Dr M. L. F. Bamford writes: Cooper et al. 1986 described a thin-skinned model for the Irish Variscides. The sequence of events established was initial layer-parallel shortening followed by buckle folding and finally thrusting. They considered that this sequence of events moved progressively northwards developing above a sole thrust. Sanderson (1984) proposed a dextral transpression model for the Variscides based on field data from the western part of the fold belt. Whilst Cooper et al. 1986 accepted that a component of dextral strike-parallel shear occurred in the west, they argued that the north-south compressional component is more significant than transpression. These two models are not incompatible once the dextral transpression in the west is not considered to be thick skinned as favoured by Sanderson (1984).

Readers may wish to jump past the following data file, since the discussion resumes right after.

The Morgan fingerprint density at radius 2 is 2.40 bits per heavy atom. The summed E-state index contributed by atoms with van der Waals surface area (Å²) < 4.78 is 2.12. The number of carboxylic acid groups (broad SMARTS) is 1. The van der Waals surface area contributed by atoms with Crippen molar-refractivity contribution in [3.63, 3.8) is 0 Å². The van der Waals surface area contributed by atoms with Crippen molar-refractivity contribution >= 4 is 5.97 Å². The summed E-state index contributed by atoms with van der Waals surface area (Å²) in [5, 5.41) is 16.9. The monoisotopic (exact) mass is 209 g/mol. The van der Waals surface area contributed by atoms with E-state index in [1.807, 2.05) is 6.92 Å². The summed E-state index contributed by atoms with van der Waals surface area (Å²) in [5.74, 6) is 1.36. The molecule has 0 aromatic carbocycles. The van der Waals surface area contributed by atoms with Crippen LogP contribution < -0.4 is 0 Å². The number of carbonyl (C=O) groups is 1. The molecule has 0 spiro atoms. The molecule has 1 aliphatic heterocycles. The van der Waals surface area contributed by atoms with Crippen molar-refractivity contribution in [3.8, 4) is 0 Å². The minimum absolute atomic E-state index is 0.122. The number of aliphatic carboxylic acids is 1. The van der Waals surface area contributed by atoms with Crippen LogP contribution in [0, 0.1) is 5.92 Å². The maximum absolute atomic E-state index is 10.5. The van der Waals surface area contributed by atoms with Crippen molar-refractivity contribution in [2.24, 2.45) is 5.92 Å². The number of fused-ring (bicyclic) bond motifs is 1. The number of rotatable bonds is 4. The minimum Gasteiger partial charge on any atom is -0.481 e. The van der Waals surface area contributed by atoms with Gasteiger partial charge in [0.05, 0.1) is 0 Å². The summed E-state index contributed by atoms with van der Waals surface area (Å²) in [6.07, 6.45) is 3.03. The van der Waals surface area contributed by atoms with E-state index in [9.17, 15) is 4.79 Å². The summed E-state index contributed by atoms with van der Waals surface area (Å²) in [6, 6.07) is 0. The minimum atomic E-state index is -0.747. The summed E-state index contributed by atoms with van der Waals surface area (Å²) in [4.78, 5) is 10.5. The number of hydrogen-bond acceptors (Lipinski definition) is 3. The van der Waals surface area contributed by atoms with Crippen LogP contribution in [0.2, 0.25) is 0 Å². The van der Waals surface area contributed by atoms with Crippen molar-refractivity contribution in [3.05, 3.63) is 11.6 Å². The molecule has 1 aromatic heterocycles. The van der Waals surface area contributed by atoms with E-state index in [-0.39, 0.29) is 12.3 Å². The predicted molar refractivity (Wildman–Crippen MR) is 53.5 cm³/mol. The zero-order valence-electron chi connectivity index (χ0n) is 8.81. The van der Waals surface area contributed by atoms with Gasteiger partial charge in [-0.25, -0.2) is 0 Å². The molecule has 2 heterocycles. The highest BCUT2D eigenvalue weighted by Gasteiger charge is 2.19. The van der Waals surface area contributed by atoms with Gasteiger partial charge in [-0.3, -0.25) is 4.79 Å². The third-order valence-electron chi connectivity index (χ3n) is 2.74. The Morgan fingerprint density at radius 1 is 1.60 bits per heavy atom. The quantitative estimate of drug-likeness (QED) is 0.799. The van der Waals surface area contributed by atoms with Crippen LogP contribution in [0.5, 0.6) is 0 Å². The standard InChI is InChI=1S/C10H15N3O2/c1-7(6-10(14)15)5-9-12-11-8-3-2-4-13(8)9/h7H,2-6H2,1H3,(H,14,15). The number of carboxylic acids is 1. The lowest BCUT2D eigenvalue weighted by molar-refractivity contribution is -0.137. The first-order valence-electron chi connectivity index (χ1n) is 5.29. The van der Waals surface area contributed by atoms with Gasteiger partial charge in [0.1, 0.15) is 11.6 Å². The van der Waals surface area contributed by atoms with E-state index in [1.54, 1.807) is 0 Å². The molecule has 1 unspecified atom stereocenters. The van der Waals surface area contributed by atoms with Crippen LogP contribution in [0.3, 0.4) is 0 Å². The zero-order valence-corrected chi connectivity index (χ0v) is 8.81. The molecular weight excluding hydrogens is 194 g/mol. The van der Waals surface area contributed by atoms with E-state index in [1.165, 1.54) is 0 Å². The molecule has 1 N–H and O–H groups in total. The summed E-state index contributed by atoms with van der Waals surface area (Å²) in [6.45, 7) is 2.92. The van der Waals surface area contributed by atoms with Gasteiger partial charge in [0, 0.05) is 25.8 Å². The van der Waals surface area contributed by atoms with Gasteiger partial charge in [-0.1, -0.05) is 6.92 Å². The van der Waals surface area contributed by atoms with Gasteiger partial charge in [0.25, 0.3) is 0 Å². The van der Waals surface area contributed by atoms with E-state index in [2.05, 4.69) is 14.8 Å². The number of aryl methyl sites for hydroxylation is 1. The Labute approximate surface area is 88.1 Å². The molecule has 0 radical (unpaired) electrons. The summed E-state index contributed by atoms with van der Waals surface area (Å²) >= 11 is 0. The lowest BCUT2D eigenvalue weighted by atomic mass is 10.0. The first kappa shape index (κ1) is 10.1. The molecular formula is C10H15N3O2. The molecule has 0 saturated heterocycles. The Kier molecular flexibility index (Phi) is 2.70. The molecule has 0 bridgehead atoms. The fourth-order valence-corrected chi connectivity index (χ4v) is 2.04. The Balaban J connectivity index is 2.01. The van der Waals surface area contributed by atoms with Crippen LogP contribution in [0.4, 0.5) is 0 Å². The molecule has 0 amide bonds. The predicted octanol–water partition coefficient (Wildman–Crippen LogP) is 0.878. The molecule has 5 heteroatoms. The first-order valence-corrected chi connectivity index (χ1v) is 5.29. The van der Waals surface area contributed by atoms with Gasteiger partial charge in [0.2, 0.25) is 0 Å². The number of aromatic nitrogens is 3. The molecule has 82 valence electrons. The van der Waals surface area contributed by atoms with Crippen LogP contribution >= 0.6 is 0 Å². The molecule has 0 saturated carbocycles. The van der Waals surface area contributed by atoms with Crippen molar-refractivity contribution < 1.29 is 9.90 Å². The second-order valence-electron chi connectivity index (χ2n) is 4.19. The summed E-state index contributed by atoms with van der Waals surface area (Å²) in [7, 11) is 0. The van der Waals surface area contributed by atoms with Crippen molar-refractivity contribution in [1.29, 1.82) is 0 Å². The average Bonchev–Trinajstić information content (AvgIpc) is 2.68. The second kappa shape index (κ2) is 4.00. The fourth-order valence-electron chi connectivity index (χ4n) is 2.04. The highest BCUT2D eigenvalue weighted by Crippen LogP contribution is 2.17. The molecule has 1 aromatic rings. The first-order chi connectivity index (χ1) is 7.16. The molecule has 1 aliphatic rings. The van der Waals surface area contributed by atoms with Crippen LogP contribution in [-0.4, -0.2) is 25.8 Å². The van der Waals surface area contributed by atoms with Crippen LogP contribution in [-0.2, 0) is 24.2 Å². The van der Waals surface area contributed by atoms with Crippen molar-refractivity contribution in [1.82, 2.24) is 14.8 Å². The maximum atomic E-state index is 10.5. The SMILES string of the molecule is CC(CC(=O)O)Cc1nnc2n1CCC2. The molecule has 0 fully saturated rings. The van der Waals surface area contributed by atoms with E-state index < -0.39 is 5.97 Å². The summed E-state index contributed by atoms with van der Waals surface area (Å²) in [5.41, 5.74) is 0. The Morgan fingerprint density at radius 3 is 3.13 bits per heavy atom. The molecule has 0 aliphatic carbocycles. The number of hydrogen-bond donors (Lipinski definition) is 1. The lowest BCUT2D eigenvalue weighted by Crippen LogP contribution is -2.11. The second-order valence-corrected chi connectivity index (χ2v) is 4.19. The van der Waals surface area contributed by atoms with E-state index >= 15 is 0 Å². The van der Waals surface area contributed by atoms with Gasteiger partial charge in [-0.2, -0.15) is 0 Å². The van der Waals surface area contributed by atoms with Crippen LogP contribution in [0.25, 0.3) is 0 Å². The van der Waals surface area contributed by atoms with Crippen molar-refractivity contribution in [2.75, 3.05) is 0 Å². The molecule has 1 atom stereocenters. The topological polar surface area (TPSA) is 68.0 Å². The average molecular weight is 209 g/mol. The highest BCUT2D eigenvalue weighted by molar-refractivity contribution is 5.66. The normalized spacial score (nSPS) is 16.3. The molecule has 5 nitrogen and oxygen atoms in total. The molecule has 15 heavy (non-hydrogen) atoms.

Ford (1985) proposed that a surge zone (sensu Coward 1982) occurs in the centre of the fold belt. Towards the east this is accommodated by the predominance of dextral movement on north-south wrench faults and the swing of the fold axis from 070" in the centre of the fold belt to 110" in the east (Cooper et al. 1986). It has been suggested by Murphy (1985) that in the east, temporary sticking points on the sole thrust produced both the swing in fold axis orientation and the north-south dextral wrench faults (Fig. 1). In the western part of the fold belt the fold trend swings towards 055" and Murphy (1985) suggested that temporary sticking points may also have occurred. However, north-south wrench faults in the western